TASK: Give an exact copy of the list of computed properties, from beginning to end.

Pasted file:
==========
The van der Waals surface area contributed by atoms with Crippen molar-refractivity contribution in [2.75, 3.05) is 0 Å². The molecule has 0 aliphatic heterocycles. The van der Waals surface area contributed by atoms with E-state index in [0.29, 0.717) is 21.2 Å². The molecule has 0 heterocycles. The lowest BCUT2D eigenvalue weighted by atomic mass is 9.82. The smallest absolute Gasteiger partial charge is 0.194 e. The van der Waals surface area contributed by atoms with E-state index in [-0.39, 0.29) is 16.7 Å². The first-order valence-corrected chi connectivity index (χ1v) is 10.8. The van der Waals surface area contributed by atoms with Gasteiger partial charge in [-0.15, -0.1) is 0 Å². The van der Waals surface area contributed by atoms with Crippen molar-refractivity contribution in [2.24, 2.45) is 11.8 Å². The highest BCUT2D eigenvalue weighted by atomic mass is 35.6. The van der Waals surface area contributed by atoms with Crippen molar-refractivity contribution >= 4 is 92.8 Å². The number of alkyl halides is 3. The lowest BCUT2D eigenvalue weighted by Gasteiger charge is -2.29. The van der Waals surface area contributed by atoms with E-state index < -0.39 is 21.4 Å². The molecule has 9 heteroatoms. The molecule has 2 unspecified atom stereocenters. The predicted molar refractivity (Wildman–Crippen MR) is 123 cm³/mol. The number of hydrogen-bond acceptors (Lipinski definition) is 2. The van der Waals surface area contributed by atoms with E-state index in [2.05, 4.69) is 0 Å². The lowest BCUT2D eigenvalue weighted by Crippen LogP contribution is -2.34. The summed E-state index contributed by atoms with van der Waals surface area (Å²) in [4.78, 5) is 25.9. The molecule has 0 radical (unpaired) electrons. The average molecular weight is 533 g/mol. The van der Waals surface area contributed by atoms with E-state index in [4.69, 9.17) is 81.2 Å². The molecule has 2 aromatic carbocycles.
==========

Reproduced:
The van der Waals surface area contributed by atoms with Crippen molar-refractivity contribution in [2.75, 3.05) is 0 Å². The molecule has 0 aliphatic heterocycles. The van der Waals surface area contributed by atoms with E-state index in [0.29, 0.717) is 21.2 Å². The molecule has 0 heterocycles. The lowest BCUT2D eigenvalue weighted by atomic mass is 9.82. The smallest absolute Gasteiger partial charge is 0.194 e. The van der Waals surface area contributed by atoms with E-state index in [-0.39, 0.29) is 16.7 Å². The first-order valence-corrected chi connectivity index (χ1v) is 10.8. The van der Waals surface area contributed by atoms with Gasteiger partial charge in [-0.15, -0.1) is 0 Å². The van der Waals surface area contributed by atoms with Crippen molar-refractivity contribution in [2.24, 2.45) is 11.8 Å². The highest BCUT2D eigenvalue weighted by atomic mass is 35.6. The van der Waals surface area contributed by atoms with Crippen molar-refractivity contribution >= 4 is 92.8 Å². The number of alkyl halides is 3. The lowest BCUT2D eigenvalue weighted by Gasteiger charge is -2.29. The van der Waals surface area contributed by atoms with E-state index < -0.39 is 21.4 Å². The molecule has 9 heteroatoms. The molecule has 2 unspecified atom stereocenters. The predicted molar refractivity (Wildman–Crippen MR) is 123 cm³/mol. The number of hydrogen-bond acceptors (Lipinski definition) is 2. The van der Waals surface area contributed by atoms with E-state index in [2.05, 4.69) is 0 Å². The lowest BCUT2D eigenvalue weighted by Crippen LogP contribution is -2.34. The summed E-state index contributed by atoms with van der Waals surface area (Å²) in [4.78, 5) is 25.9. The molecule has 0 radical (unpaired) electrons. The average molecular weight is 533 g/mol. The van der Waals surface area contributed by atoms with E-state index in [4.69, 9.17) is 81.2 Å². The molecule has 2 aromatic carbocycles.